Get Started

How to Host a Blind Tasting

Tasting wine blind can be equally frustrating and enlightening. Exploring its aromas and flavors without knowing what’s in your glass can drive you a little mad, whether or not it’s a stumper. But at the same time, relying only on your senses to explore, you’re likely to find facets of the wine you might have missed otherwise.

No matter how open-minded we like to think we are, everyone approaches wine with pre-conceived ideas. Concealing a line-up of bottles is a great way to throw prejudices out the window and focus on what matters most – aromas, flavors, mouthfeel and overall enjoyment.

Blind tasting is an awesome teaching tool, but also a great game for groups of wine lovers – it starts conversations and sparks fun competition. Set a theme, invite a few friends over and ask (or assign) each to bring an appropriate wine.

Then blind the wines, not yourselves, and no cheating. There are a couple ways you can do this. One of the most effective is to brown bag the bottles as they arrive, uncork them and have several people reassemble their order to make sure no one can remember which is which. Then number the bags. Set out as many glasses per person as wines you are pouring to most easily compare.

There are a myriad of themes to choose. Consider:

  • Classic examples of different grape varieties: If you’re new to wine, this is a great way to start discerning the distinctions – say, what makes Cabernet Sauvignon different from Syrah – as well as your preferences between the varieties.

  • One grape, different regions: Climate is one of the most influential factors on a wine’s style. Choose wines from different areas and take note of the contrasts and similarities. Which have more acidity, more alcohol, more fruit flavors, more mineral flavors? And which do you prefer?

  • Price points: Skeptical of high-end wines? People often ask me, “Can you really taste the difference between a $10 and a $60 bottle?” I like to think I can. But try for yourself. With your friends chipping in, this gamble is less of risk. Pick one variety, one region and three to four different price points. Try the wines by themselves and then over the course of a meal. Do your preferences change?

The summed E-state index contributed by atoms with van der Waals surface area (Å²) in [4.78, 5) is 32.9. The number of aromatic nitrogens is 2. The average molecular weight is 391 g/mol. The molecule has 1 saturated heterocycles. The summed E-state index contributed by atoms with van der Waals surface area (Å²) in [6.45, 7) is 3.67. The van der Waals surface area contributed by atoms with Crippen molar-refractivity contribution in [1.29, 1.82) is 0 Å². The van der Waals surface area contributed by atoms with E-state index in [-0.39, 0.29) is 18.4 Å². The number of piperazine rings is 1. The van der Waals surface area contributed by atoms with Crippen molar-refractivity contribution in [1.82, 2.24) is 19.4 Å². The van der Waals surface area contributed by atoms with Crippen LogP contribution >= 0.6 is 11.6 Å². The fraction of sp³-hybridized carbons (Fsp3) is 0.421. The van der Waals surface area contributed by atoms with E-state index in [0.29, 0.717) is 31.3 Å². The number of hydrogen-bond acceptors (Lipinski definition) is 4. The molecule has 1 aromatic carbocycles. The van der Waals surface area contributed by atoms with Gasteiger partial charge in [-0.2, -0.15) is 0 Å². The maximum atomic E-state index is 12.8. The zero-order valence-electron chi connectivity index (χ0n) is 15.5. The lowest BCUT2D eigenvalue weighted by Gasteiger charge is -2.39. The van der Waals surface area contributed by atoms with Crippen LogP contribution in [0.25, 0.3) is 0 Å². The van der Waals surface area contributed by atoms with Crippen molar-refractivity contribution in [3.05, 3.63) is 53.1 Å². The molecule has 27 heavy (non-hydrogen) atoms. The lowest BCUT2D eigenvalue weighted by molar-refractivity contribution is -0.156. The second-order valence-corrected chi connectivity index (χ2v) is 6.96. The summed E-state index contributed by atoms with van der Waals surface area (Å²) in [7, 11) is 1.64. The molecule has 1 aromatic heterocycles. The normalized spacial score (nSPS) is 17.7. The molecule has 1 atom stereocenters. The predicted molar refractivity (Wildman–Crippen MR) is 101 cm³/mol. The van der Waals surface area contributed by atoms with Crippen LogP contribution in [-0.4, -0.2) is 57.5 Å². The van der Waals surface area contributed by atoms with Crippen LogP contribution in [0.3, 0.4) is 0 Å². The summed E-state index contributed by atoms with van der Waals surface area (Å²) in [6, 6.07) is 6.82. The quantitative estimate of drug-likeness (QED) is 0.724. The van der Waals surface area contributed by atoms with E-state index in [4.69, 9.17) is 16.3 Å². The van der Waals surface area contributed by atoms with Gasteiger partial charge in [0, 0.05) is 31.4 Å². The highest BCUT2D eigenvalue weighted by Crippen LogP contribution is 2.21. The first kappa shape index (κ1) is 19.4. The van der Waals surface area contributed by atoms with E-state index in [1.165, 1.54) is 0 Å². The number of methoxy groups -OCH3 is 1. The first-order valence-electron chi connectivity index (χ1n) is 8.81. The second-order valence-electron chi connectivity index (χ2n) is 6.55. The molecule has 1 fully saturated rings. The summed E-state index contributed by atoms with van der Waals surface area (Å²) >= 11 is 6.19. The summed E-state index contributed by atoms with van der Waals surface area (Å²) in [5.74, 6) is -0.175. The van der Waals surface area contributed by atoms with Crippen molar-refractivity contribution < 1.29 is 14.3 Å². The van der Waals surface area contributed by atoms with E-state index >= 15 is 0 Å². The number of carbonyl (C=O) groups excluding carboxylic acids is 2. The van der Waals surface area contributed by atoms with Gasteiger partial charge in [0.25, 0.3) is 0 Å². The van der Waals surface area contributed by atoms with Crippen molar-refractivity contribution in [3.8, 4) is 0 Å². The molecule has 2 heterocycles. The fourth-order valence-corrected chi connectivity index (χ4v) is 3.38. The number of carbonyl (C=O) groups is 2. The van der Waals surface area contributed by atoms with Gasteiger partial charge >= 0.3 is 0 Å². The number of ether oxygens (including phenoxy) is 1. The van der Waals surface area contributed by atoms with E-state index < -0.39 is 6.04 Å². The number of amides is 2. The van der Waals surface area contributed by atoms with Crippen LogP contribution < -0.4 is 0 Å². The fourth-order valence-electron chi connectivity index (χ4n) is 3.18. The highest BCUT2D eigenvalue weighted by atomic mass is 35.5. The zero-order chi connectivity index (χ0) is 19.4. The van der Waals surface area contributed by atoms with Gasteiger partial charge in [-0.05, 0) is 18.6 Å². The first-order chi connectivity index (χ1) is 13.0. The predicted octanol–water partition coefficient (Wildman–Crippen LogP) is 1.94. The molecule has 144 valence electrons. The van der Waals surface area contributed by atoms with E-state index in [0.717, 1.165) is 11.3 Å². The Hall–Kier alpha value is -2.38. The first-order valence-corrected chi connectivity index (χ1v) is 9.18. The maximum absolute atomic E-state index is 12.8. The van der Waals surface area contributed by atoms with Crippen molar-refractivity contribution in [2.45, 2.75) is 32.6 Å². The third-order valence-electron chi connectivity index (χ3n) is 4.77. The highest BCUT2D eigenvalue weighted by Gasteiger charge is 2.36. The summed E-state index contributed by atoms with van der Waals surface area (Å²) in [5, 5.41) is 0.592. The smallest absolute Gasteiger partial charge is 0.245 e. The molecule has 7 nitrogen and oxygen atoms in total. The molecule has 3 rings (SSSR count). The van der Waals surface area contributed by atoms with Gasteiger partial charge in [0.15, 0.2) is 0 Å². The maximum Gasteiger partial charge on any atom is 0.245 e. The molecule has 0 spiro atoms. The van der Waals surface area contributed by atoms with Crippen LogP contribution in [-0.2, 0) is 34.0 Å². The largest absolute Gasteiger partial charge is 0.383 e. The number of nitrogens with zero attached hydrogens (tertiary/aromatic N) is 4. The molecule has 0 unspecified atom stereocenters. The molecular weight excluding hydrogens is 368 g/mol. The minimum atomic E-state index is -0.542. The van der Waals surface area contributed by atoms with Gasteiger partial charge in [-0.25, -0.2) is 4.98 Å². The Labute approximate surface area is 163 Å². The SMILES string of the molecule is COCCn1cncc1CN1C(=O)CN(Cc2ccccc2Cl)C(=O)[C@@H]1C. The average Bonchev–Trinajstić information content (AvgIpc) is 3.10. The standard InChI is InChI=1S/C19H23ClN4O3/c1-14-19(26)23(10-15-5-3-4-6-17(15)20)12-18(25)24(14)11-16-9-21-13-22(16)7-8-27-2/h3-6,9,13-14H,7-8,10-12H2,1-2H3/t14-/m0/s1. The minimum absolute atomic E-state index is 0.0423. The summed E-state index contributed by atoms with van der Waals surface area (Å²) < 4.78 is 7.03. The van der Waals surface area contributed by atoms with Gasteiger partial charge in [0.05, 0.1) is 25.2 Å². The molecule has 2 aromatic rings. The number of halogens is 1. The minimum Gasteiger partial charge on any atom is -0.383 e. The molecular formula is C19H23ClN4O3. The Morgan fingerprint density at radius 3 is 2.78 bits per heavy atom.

As you taste, spit (get over the gross factor, already!) to keep your taste buds and brain cells sharp, and take notes on each wine’s characteristics. If you’re new to this, don’t worry about being elegant or perfect; you just want notes that will enable you to compare wines well. Does one have higher acidity than the next? Does one have soft tannins and another harsh tannins? Does one smell like red berry fruit and the next like dried leaves? Impose a period of quiet while tasting so you don’t influence each other’s impressions.

For more tips on tasting I’d suggest checking out Wine for Dummies. Here are a few basic tips to share with your friends:

Color: Whites darken with age, reds fade, and different varieties throw distinct shades and intensities. As you learn more about wine, you can use color as a clue while blind tasting, but clues can also be misleading. More than a few experts have been fooled into writing a red tasting note when dye was added to a white wine. If possible, taste in dark glasses like the R. Croft Double Blind Tasting Glasses Lot18 is offering today, and let your nose and taste buds do the heavy lifting.

Aromas & Flavors: Are they youthful or developing? Youthful wines will demonstrate fresh fruit, floral, herbaceous and mineral aromas. If a wine is developing, you’ll notice more dried fruit, dried herbs, vegetable, earthiness and even animal notes.

Taste: There are several elements to a wine’s taste profile. Acidity makes your mouth water, like lemon juice. Tannin dries your tongue and gums, like over-steeped black tea. Body is the wine’s weight – light, medium, full – in your mouth. Alcohol creates a slight burning sensation on the back of the palate. Sweetness is felt at the tip of the tongue. Length is how long the wine’s flavors remain after swallowing or spitting. If the elements are well integrated, the wine is “balanced.” If one element overtly dominates or distracts from the others, it’s out of balance.

Hopefully you’ll come away from blind tasting discovering something new, not only about wine but also about what you prefer. And in the process, maybe you’ll give a few old prejudices the boot, too.